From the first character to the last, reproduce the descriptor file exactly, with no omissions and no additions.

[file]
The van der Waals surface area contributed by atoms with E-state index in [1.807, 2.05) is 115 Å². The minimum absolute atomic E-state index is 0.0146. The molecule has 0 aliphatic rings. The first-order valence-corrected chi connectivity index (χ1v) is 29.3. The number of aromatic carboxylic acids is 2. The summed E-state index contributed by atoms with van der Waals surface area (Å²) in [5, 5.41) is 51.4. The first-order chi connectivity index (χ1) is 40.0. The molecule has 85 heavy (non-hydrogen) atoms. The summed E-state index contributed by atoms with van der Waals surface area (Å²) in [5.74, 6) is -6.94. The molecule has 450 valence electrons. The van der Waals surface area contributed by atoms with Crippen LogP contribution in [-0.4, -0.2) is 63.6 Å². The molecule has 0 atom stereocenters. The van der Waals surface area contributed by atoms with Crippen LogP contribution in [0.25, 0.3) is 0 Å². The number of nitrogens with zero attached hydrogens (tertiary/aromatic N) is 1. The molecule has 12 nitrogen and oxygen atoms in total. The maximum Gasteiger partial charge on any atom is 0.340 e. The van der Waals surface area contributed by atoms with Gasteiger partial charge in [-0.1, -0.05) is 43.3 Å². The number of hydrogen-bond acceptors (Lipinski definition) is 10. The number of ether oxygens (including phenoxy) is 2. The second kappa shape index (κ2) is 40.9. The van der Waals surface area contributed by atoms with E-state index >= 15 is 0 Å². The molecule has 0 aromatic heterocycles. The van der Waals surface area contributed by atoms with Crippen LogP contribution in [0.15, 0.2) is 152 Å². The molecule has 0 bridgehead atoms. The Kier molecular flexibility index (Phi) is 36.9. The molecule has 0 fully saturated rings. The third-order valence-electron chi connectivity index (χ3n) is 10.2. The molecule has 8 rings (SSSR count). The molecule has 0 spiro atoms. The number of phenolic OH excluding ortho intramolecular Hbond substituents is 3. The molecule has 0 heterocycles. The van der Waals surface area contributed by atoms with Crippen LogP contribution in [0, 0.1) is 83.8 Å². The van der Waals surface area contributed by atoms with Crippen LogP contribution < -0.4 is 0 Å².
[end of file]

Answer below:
The van der Waals surface area contributed by atoms with E-state index in [1.807, 2.05) is 115 Å². The minimum absolute atomic E-state index is 0.0146. The molecule has 0 aliphatic rings. The first-order valence-corrected chi connectivity index (χ1v) is 29.3. The number of aromatic carboxylic acids is 2. The summed E-state index contributed by atoms with van der Waals surface area (Å²) in [5, 5.41) is 51.4. The first-order chi connectivity index (χ1) is 40.0. The molecule has 85 heavy (non-hydrogen) atoms. The summed E-state index contributed by atoms with van der Waals surface area (Å²) in [5.74, 6) is -6.94. The molecule has 450 valence electrons. The van der Waals surface area contributed by atoms with Crippen LogP contribution in [-0.4, -0.2) is 63.6 Å². The molecule has 0 atom stereocenters. The van der Waals surface area contributed by atoms with Crippen LogP contribution in [0.25, 0.3) is 0 Å². The number of nitrogens with zero attached hydrogens (tertiary/aromatic N) is 1. The molecule has 12 nitrogen and oxygen atoms in total. The maximum Gasteiger partial charge on any atom is 0.340 e. The van der Waals surface area contributed by atoms with Gasteiger partial charge in [-0.1, -0.05) is 43.3 Å². The number of hydrogen-bond acceptors (Lipinski definition) is 10. The number of ether oxygens (including phenoxy) is 2. The second kappa shape index (κ2) is 40.9. The van der Waals surface area contributed by atoms with E-state index >= 15 is 0 Å². The molecule has 0 aromatic heterocycles. The van der Waals surface area contributed by atoms with Crippen LogP contribution in [0.15, 0.2) is 152 Å². The molecule has 0 bridgehead atoms. The Kier molecular flexibility index (Phi) is 36.9. The molecule has 0 fully saturated rings. The third-order valence-electron chi connectivity index (χ3n) is 10.2. The molecule has 8 rings (SSSR count). The molecule has 0 spiro atoms. The number of phenolic OH excluding ortho intramolecular Hbond substituents is 3. The molecule has 0 heterocycles. The van der Waals surface area contributed by atoms with Crippen LogP contribution in [0, 0.1) is 83.8 Å². The van der Waals surface area contributed by atoms with Crippen LogP contribution < -0.4 is 0 Å².